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Dentist Money: Running for Miss Universe and Other Once-In-A-Lifetime Opportunities – Episode 3

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Are you thinking about jumping on a “once-in-a-lifetime” opportunity? Did that corner location you’ve been drooling over just go on the market? Do you have a chance to buy shares in a rising tech start-up? In this episode, we discuss the allure of certain investments, and the questions you need to ask before putting your money on the line.

Tune in for the best advice on financial planning for dentists.

Podcast Transcript:

Reese Harper: Hi, I’m Reese Harper here with the co-host of the DentistMoney Podcast, Ryan Isaac. I’d like you to tell us, Ryan, what we are going to be chatting about today because I don’t have any idea.

Ryan Isaac: You have no idea. You just had a good burger and now you’re fine.

Reese Harper: Off the cuff, got a burger in me—blue cheese and bacon.

Ryan Isaac: What we are going to call this podcast? The once-in-a-lifetime podcast. This is the only episode we’re ever going to publish. This is the once-in-a-lifetime podcast. It’s once in a lifetime because we’re going to talk about those opportunities that we’ve all had, that we’ve all been really excited about. You’ve had them; I’ve had them. I live in one of these currently—the once-in-a-lifetime investment or business opportunities. You’ve got to act; it’s never coming back. I first wanted to start out with some actual, real once-in-a-lifetime things, that can pretty much literally only happen once in a lifetime. Can you think of any, first of all?

Reese Harper: Some, yeah. I had my gallbladder removed in high school.

Ryan Isaac: That’s actually one of them; it’s on the list. It’s organ donation—you can only do that really probably once.

Reese Harper: I actually don’t have an appendix or a gallbladder.

Ryan Isaac: That’s episode four—we’re going to talk about your adventures in Idaho.

Serving as a second-term U.S. president, unless something gets amended or changed eventually.

Dying, not near death, not die and come back to life. You just die once.

You can only grow a new set of adult teeth once in your life. I mean think about that.

Reese Harper: You can manufacture teeth.

Ryan Isaac: But you can only grow a natural set of adult teeth once in your entire life. Unless someone is listening to this and has seen cases where they grew more. That’s probably happened. We’re not sharks; I mean, I know that I don’t have rows of these things.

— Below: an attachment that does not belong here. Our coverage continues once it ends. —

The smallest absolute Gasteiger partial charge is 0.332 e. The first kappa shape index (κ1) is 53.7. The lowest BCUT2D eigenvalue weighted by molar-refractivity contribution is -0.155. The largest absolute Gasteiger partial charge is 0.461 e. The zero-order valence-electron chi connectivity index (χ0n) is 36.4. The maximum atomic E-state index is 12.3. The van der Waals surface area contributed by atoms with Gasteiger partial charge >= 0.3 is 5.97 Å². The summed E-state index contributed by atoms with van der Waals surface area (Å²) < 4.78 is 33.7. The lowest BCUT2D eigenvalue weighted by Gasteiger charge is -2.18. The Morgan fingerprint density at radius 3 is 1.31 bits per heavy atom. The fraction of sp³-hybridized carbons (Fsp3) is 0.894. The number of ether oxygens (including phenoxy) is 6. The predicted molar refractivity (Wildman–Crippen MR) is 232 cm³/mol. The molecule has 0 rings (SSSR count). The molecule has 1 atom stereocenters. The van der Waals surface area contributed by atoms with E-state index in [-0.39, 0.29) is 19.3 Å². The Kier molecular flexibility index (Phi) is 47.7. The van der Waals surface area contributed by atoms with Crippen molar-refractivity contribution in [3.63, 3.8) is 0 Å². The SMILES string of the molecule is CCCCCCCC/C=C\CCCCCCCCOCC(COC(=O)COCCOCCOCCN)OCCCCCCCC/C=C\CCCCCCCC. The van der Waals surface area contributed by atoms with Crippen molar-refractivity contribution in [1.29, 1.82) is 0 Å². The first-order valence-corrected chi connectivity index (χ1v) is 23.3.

Do you remember when it was Pie Day this year? 3.14.15. I mean, that’s about every century.

Reese Harper: That’s not once in a lifetime.

Ryan Isaac: If you live more than a hundred years.

Reese Harper: Well if you’re going with not absolutes then I’m going to say, on Christmas morning I could wake up and there could be 4.12 feet of powder in Solitude’s Honeycomb Canyon, for those of you who have ridden it. That’s unlikely, but let’s go with absolutes because Pie Day is going to happen again in the millennium.

Ryan Isaac: So, why do we bring this up though? Do dentists ever call you and say, “Reese, I’ve got to pull the trigger on this thing—once in a lifetime. This is it.”

Reese Harper: Oh yeah, that’s at least monthly and maybe more frequent.

Ryan Isaac: I first want to ask the question: Is it harmful to view things as once in a lifetime? I don’t want to put words in your mouth; maybe it’s not even harmful. What are the effects of viewing things as once-in-a-lifetime opportunities?

Reese Harper: The negative is obviously that it heightens people’s emotions like crazy if they think that this opportunity is never going to happen again. It makes you start to make decisions you wouldn’t otherwise make. The flipside to that is that it’s highly motivating. For me, I had a penalty shoot out in high school for state championship and I hit the crossbar, and I didn’t make the goal. It was once in a lifetime, and it made me perform better. You get to where you’re at because there’s this one shot. But from an investment and financial perspective for decisions you’re going to make, it’s really bad. It’s a high probability of you screwing up something big time when you’re looking at it once in a lifetime.

Ryan Isaac: Well I wanted to talk about the emotions of that. We’ve been talking about a couple friends lately that have had different opportunities in front of them, and you said it—it just becomes really emotional. And in all these cases when these friends are saying, “Hey, I’ve got this opportunity. I want to do this thing.” I’m always wondering, who really built that emotion up in the first place? Was it something where my friend woke up and said, “I’m so excited” or were people pumping them full of ideas? Who’s prodding this along? Where’s this coming from?

Reese Harper: Usually, someone is going to make some money if somebody does the once-in-a-lifetime deal. There’s almost always a sales person of some kind that’s going to get paid something. Unfortunately, I don’t want to throw any real estate people under the bus because they’re great people, but sometimes that can be a pressure. That the wrong real estate agent, if you’re not working with someone who’s got some level of objectivity, you can get a lot of pressure from someone who is getting paid to tell you it’s once in a lifetime.